But I follow the commits pretty regularly, and many of the component software and libraries are reaching a 1.0 and mature status. They have a very clear roadmap to reach a stable release. As I said, I'm not saying they will make a Christmas release. But to go from years of, "it will be done when it's done" to "possibly release by Christmas," that's a pretty major shift in thinking.
But I'm not taking the developers' word for it, nor should you take mine. Try it out. I think you will be impressed with the progress. It truly is already in a workable state for day-to-day use.
I've been using it for months as my desktop at home and on my laptop. It is quite usable and I've had zero crashes for a while now. Rasterman has always had a focus on small-screen devices, so this development doesn't surprise me. But if you haven't checked it out in a while, you should.
I'm partial to the sourcemage way of doing things:
The package manager is called "sorcery" and to install software, it's "cast [spell]", like "cast firefox".
To remove software, it's "despell firefox". The repositories are called "grimoires" and to search, you "gaze". Fun from a geek perspective.
This happened to me. They setup my iphone in the store. When I tried out the app store, I could not figure out why some stranger's email address was there and it was asking for some password. I searched all over that phone for a way to change those settings...
Eventually learned what I needed to do. Then had to find a computer with windows on it, install itunes, and plug up my phone. Set it up correctly, then had to uninstall itunes and make sure my account info wasn't stored on that pc.
For example, if I use a media player (doesn't matter which one) in ubuntu to play an AAC file, it will pop-up a window telling me that it needs to install software to play that file. I just click to install, and presto, it's there.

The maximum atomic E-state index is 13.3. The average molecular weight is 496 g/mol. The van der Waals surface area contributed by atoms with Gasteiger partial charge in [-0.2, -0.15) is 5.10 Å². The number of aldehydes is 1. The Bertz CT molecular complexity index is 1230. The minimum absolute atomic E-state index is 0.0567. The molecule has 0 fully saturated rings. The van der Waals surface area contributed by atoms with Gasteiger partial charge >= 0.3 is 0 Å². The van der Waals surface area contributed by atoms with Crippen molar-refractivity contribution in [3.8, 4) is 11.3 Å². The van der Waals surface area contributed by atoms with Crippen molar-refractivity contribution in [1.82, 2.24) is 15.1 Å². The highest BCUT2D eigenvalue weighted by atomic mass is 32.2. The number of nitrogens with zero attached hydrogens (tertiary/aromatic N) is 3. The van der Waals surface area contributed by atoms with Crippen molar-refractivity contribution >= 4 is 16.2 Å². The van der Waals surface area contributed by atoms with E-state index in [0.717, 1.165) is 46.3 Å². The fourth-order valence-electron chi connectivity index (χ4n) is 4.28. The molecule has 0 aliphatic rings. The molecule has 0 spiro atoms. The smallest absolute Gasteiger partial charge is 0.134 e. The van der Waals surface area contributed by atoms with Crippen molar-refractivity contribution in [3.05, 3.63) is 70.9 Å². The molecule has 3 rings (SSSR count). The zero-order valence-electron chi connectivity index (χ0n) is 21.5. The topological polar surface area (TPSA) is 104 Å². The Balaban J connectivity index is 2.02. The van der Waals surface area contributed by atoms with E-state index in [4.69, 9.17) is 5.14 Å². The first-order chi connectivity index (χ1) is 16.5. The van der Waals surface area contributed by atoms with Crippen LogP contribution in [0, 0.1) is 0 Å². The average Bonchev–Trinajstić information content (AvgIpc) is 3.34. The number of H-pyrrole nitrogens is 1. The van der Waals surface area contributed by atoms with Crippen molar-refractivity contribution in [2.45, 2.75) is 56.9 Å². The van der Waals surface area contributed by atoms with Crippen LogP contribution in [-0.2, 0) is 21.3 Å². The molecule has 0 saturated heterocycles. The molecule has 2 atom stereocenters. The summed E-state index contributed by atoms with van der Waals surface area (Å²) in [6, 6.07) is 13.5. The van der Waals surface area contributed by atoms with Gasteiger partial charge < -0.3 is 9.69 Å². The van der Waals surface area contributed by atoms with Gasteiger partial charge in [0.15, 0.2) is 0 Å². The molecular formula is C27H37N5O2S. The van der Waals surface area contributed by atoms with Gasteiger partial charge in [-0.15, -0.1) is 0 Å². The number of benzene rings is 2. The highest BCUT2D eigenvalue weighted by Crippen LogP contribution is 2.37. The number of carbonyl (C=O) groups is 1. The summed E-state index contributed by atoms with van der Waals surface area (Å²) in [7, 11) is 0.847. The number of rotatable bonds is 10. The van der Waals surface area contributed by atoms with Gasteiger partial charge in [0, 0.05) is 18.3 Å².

mp3 didn't play out of the box either, but the first time I tried playing one, it gave me the info about it not being free, etc, and then let me install the codecs.
Using ubuntu as a newbie is most likely a very smooth sailing experience. It's when you try to do things that A REAL NEWBIE would not be doing that you run into other issues. And I would argue that means you are not a newbie and are willing to spend more time to understand the underlying processes.
Everyone makes assumptions about people, that is just life. Sometimes they are right, sometimes they are wrong. Your point about the question being subjective is true. As I said previously, a test like that will always have some room for error and should never be the only criteria used for a purpose.
But, as a general indicator or screening for other concerns, I think they are very useful. And, a "lie" scale on a test would not be based on that one question. There would be several (or many) that someone would have to answer "incorrectly" to give the appearance of deception.
I am a psychologist, and I do not subscribe to the idea that these tests are without flaws or that they should make up a major part of any decision-making process, whether that be deciding on hiring a person or diagnosing someone with depression. But they do have value as one tool in a toolbox.
I am interested in your ability to live your life in a way where you are firmly committed to never telling a lie. While I do think that allowing someone to make erroneous conclusions while I remain silent is deceptive, the idea of never verbally lying is interesting. Never even little white lies?
It would never hold up in court, and could only be used to "screen" for issues that are then followed up on with more psychometrically sound instruments and interview.